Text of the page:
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A semiclassical regime

  1. May 11, 2008 #1
    Many papers say "we are treating a semiclassical regime".
    I don't know what is a semiclassical regime and when a system can be treated as a semiclassical regime?
    Thank you!
     
  2. jcsd
  3. May 11, 2008 #2
    This term is usually used quite loosely.
    The idea is that you look at what the system is doing classically, and then treat quantum fluctuations around the classical trajectory as being small corrections.

    I would suggest you take a look at the WKB approximation (in say, Griffiths, or some other QM book; Wikipedia's explanation is terrible)

    Ok, so here's the money:

    In quantum mechanics we're often interested in the path integral, which is of course a sum over paths weighted by their classical action:

    [tex]Z = \int\!\mathcal{D}q\, e^{i S[q]}[/tex]

    Let's Wick rotate to make things convergent

    [tex]Z = \int\!\mathcal{D}q\, e^{-S[q]}[/tex]

    The assumption is that S is quadratic around it's minimum, and that it is very steep (compared to [tex]\hbar[/tex] which I have set to 1), meaning that the paths that veer slightly from the classical minimum get heavily suppressed by the exponential. Thus, we may use a saddle-point approximation:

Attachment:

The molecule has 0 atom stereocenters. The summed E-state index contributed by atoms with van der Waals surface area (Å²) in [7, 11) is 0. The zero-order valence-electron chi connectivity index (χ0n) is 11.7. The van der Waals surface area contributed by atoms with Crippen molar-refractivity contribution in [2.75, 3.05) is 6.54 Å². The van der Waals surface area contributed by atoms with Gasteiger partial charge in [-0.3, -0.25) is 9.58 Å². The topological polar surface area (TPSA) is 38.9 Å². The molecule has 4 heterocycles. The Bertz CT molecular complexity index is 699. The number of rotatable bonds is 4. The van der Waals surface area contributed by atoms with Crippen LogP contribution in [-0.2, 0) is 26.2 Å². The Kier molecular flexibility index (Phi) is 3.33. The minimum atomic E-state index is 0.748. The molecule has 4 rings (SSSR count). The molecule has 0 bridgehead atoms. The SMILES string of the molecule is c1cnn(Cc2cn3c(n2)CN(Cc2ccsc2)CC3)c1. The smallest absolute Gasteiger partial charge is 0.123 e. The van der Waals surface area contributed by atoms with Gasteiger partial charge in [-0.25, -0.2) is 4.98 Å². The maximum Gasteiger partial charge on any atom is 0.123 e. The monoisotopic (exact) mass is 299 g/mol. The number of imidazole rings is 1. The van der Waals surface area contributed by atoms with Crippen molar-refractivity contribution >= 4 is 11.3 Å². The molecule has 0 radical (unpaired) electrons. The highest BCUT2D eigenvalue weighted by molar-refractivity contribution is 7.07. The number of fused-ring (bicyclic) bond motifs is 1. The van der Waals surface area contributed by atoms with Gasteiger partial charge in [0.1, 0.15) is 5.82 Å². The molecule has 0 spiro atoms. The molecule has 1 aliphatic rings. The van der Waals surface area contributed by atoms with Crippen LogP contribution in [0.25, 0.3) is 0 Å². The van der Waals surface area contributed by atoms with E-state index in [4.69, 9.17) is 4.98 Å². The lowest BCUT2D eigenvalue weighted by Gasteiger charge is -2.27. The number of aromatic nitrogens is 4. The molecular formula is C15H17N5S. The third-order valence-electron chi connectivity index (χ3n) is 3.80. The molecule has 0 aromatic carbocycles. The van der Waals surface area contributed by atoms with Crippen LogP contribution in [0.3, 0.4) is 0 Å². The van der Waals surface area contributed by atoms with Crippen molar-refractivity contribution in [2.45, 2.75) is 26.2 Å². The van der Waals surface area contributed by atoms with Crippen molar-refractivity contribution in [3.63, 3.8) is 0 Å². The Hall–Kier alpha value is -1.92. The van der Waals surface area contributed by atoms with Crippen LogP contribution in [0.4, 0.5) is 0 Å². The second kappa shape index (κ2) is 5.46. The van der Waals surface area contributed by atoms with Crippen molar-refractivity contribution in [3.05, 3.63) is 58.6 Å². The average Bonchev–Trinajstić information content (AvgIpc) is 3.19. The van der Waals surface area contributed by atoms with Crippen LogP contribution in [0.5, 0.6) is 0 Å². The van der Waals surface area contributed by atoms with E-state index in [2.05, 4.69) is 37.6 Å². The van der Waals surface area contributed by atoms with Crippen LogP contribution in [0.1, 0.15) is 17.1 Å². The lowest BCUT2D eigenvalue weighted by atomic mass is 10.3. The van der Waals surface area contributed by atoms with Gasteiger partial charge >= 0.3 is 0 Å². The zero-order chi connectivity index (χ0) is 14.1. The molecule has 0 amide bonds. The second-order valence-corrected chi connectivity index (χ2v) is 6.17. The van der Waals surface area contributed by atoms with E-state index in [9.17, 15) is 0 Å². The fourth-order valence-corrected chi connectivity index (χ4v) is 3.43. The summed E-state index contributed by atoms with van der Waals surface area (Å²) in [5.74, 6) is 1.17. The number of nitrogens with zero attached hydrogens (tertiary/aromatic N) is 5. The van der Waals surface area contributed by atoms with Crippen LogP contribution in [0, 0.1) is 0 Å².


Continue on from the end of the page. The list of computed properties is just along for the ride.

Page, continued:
[tex]S[q] \approx S[q_0] + \frac{1}{2!}(q-q0) S''[q_0] (q-q0)[/tex]

    where [tex]q_0[/tex] is the classical solution, and [tex]q-q0[/tex] is a small fluctuation.

    [tex]Z \approx e^{-S[q_0]} \int\!\mathcal{D}q\, e^{-(q-q0)S''[q](q-q0)}[/tex]

    or

    [tex]Z \approx e^{-S[q_0]} \sqrt{ \det S''[q_0] } [/tex]

    Even more interesting than the path integral or partition function is the logarithm of it, or the free energy, which generates connected Feynman diagrams. Thus

    [tex] W = \ln Z = -S[q_0] - \ln \det S''[q_0][/tex]

    Why would we want to do such a thing? Well, sometimes you can treat one part of the system semiclassically and leave the other part fully quantum mechanically. Then you'd still have to integrate over some other dynamical degree of freedom, say, [tex]x[/tex], but you have an effective action description of [tex]q[/tex]. An example is to have electrons in a "background" or "classical" electromagnetic field where you treat the field's quantum corrections on a first order basis.
     
  4. May 12, 2008 #3
    many thanks.
    You have said about this problem so detailedly.
     
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